Mormon reformin’: Putting the antics in semantics

Welcome to the Latter-day Saints Trivia Game! Here is today’s question:

When did the Mormon Church ordain women?

Tick … Tick … Tick … Tick … Ding!

Sorry, time’s up. But it’s a trick question anyway. The Mormon Church has never ordained women.

Dumb question, you say? Then you may know Mormon history better than some reporters and editors. More than one injected a “reform” angle into the story of a Mormon woman who was just excommunicated.

It’s Kate Kelly, founder of Ordain Women, a group whose motives are evident from its name. The church said no ordination, she pushed the issue, and the church pushed her out this week.

Pretty standard internal dispute, right? Not from where many journalists sit. They’ve been making it into a matter of “equality,” “rights,” and yes, “reform.”

UPI — yep, they’re still around — may have said it best, or worst. Its article uses “reform” and “reformer” three times in its spare, 344 words.

The story also uses “prominent women’s rights activist” and specifies that she was drummed out of the church by “an all-male panel.” And it mentions the church’s ire with John Dehlin — “a prominent reformer who faces similar charges for his advocacy for gay rights.”

Longtime GetReligion readers will recognize this tactic as an attempt to win by semantics. As our guru tmatt said years ago, to “reform” something means to improve it by correcting errors, defects or abuses. But see, you can correct something only if it has strayed from its original condition. When have Mormons ordained women? You already know that one.

It’s a matter of viewpoint, you know. The journalists could have said the church is trying to reform Kate Kelly, to get her back to the historical position. Why didn’t they? One guess: They’re reporting not just on what happened, but on what they want to happen.

Some media use other terms than “reform,” though no less tainted. For the Los Angeles Times, the catchword is “gender equality,” for which the newspaper says Kelly’s organization pushes.

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The controversial mind and Lebanese soul of Helen Thomas

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As I have mentioned before here at GetReligion, at the time of the Sept. 11 attacks I was a member of a largely Lebanese and Syrian Orthodox parish in West Palm Beach, Fla. Our priest, as an Arab Christian, volunteered to be a grief counselor at the still-smoking ruins of the World Trade Center. A few members of the parish had their grandchildren punched around on school playgrounds because they were Arabs, even with their gold baptism crosses hanging around their necks.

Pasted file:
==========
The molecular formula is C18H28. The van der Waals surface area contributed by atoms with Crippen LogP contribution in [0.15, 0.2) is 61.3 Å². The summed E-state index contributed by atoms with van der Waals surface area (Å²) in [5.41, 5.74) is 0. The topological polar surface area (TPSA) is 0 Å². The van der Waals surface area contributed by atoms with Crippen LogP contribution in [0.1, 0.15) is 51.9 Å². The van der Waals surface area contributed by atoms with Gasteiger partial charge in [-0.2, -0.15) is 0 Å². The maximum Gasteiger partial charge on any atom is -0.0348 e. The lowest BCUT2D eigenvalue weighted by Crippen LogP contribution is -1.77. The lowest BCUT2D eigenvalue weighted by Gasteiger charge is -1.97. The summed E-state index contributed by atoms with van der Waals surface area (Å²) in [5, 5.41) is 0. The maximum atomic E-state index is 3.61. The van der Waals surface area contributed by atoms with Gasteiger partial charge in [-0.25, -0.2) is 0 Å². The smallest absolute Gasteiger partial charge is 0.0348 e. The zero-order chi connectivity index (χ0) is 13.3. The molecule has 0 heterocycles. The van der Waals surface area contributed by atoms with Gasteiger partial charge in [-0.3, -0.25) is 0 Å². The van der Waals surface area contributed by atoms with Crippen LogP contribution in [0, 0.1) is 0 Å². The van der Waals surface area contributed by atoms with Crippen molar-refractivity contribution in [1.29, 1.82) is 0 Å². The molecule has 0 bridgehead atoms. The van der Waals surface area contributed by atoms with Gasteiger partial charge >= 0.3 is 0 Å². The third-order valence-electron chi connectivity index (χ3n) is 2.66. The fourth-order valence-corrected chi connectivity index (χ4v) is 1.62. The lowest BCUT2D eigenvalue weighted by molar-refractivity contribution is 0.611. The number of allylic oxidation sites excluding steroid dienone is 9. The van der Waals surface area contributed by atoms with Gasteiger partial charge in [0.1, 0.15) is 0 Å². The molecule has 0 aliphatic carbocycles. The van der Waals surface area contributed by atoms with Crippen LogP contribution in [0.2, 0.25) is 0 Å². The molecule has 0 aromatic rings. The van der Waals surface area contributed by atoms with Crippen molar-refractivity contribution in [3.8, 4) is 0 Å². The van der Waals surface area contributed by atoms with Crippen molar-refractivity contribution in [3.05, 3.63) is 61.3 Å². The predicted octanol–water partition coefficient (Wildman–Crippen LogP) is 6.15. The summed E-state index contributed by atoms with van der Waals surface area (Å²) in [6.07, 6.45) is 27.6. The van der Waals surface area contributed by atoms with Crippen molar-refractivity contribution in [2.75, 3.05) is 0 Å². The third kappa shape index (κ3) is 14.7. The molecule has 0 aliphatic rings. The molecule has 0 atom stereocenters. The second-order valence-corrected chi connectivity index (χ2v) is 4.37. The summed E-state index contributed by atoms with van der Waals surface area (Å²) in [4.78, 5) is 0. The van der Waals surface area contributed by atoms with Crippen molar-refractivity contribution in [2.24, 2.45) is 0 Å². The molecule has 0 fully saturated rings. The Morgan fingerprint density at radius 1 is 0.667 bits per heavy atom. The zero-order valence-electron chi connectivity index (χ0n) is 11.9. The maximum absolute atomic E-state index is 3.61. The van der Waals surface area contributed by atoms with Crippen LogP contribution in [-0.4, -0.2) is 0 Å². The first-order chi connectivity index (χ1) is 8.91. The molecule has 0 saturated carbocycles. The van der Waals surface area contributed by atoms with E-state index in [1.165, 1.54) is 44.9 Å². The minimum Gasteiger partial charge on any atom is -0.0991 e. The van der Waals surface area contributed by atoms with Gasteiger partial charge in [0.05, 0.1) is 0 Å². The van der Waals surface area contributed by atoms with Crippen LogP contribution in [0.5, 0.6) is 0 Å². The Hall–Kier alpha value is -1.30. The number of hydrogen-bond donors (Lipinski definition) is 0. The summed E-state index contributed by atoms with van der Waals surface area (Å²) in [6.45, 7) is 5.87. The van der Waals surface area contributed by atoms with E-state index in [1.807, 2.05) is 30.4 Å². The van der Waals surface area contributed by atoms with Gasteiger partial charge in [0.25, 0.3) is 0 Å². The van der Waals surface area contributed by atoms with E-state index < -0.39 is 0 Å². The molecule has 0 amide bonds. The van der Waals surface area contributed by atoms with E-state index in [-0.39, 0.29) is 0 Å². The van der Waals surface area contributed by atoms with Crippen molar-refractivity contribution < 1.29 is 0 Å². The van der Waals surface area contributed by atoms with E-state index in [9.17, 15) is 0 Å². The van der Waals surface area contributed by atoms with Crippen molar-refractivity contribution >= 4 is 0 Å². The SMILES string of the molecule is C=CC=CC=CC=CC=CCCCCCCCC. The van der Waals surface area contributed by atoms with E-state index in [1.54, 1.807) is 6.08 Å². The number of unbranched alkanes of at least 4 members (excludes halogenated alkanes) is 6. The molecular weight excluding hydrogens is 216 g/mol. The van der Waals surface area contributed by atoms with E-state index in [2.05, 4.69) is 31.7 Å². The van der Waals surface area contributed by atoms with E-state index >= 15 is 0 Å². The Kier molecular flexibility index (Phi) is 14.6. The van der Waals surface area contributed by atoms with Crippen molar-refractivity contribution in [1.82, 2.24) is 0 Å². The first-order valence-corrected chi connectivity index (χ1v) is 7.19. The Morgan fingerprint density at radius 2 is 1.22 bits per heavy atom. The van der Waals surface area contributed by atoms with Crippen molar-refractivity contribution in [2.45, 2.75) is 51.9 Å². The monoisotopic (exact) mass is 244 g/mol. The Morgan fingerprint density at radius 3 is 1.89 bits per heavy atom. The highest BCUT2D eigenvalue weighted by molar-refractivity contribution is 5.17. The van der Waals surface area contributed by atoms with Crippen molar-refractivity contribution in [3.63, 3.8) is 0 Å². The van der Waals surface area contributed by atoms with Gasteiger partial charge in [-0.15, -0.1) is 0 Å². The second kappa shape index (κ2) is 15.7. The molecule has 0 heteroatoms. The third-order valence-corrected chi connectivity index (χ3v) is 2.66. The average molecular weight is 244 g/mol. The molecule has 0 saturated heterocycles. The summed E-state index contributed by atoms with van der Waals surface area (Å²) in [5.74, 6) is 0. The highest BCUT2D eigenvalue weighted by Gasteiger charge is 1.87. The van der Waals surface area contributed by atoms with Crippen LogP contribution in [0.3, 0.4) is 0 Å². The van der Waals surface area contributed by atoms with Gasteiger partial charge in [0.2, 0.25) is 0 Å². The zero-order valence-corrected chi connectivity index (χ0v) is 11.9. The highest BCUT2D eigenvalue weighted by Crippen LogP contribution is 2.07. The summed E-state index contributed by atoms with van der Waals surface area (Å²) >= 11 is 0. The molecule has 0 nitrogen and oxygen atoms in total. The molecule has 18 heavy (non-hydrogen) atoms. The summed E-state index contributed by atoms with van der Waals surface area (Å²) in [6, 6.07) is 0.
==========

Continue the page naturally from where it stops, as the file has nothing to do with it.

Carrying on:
There was quite a bit of pain in that flock and much of it, to one degree or the other, was connected to the relatively recent history of the Middle East. The deacon’s family lost everything in Jerusalem after one round of fighting, including land that had been in the family for generations.

It’s hard for Americans to understand the geography of all of this. Christian Arabs didn’t start the fighting, yet with their neighborhoods so close to Christian holy sites, they were often among the first Arabs to suffer the consequences of war.

There was quite a bit of pain that South Florida flock and, over time, I learned to listen and — to be blunt — to learn some of the key differences between the anger of those who opposed Zionism and others who, in their pain, veered into beliefs that were clearly anti-Semitic. In both cases, the pain had content.

This brings me to the life and times of one of the most controversial members of the establishment press here inside the DC Beltway — Helen Thomas.

Were there any religious ghosts in her blunt opinions and her work? Was the pain and anger in that face linked, in any way, to her roots in the Middle East? I do not know. However, I think that was an angle worth explaining in the wave of coverage following her recent death at age 92.

Consider, for example, this language in The New York Times obituary, right after a reference to President Barack Obama giving her cupcakes on her 89th birthday:

At his first news conference in February 2009, Mr. Obama called on her, saying: “Helen, I’m excited. This is my inaugural moment.”

But 16 months later, Ms. Thomas abruptly announced her retirement from Hearst amid an uproar over her assertion that Jews should “get the hell out of Palestine” and go back where they belonged, perhaps Germany or Poland. Her remarks, made almost offhandedly days earlier at a White House event, set off a storm when a videotape was posted.

In her retirement announcement, Ms. Thomas, whose parents immigrated to the United States from what is now Lebanon, said that she deeply regretted her remarks and that they did not reflect her “heartfelt belief” that peace would come to the Middle East only when all parties embraced “mutual respect and tolerance.”

“May that day come soon,” she said.

It was her reference to Poland and Germany that pushed this world-famous journalist — a trailblazer for women’s equality in the Washington news market — over the edge into career disaster. As former GetReligionista Brad Greenberg wrote at the time, in a post that sparked fierce arguments in the comments pages:

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